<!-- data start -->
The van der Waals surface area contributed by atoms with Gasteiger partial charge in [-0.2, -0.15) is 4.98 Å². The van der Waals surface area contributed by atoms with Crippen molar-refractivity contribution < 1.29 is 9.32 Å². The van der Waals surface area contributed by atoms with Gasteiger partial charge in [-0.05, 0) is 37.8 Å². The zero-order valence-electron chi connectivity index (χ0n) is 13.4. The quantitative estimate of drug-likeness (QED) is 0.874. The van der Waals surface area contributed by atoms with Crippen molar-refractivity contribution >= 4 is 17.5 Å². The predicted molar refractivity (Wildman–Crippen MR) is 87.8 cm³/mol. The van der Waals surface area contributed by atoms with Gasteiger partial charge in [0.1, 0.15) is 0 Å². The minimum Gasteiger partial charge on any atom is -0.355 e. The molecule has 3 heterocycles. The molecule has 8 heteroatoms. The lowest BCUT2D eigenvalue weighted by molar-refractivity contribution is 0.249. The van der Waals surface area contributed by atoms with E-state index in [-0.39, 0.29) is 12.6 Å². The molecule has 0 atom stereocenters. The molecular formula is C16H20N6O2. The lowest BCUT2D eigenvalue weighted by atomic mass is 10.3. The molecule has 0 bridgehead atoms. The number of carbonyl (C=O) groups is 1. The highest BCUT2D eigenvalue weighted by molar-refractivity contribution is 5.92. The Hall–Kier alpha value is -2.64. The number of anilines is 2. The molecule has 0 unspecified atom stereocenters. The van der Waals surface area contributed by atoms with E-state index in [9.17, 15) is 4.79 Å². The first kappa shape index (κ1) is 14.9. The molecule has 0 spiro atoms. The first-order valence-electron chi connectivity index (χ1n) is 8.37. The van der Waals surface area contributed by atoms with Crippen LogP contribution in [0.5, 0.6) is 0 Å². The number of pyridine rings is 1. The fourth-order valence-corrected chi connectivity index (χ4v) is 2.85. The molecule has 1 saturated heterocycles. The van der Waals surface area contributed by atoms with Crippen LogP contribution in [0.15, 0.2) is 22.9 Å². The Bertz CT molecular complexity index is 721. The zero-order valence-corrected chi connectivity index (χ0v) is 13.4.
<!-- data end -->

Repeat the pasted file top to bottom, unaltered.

The van der Waals surface area contributed by atoms with Gasteiger partial charge in [-0.2, -0.15) is 4.98 Å². The van der Waals surface area contributed by atoms with Crippen molar-refractivity contribution < 1.29 is 9.32 Å². The van der Waals surface area contributed by atoms with Gasteiger partial charge in [-0.05, 0) is 37.8 Å². The zero-order valence-electron chi connectivity index (χ0n) is 13.4. The quantitative estimate of drug-likeness (QED) is 0.874. The van der Waals surface area contributed by atoms with Crippen molar-refractivity contribution >= 4 is 17.5 Å². The predicted molar refractivity (Wildman–Crippen MR) is 87.8 cm³/mol. The van der Waals surface area contributed by atoms with Gasteiger partial charge in [0.1, 0.15) is 0 Å². The minimum Gasteiger partial charge on any atom is -0.355 e. The molecule has 3 heterocycles. The molecule has 8 heteroatoms. The lowest BCUT2D eigenvalue weighted by molar-refractivity contribution is 0.249. The van der Waals surface area contributed by atoms with E-state index in [-0.39, 0.29) is 12.6 Å². The molecule has 0 atom stereocenters. The molecular formula is C16H20N6O2. The lowest BCUT2D eigenvalue weighted by atomic mass is 10.3. The molecule has 0 bridgehead atoms. The number of carbonyl (C=O) groups is 1. The highest BCUT2D eigenvalue weighted by molar-refractivity contribution is 5.92. The Hall–Kier alpha value is -2.64. The number of anilines is 2. The molecule has 0 unspecified atom stereocenters. The van der Waals surface area contributed by atoms with E-state index in [9.17, 15) is 4.79 Å². The first kappa shape index (κ1) is 14.9. The molecule has 0 spiro atoms. The first-order valence-electron chi connectivity index (χ1n) is 8.37. The van der Waals surface area contributed by atoms with Crippen LogP contribution in [0.5, 0.6) is 0 Å². The number of pyridine rings is 1. The fourth-order valence-corrected chi connectivity index (χ4v) is 2.85. The molecule has 1 saturated heterocycles. The van der Waals surface area contributed by atoms with Crippen LogP contribution in [0.15, 0.2) is 22.9 Å². The Bertz CT molecular complexity index is 721. The zero-order valence-corrected chi connectivity index (χ0v) is 13.4.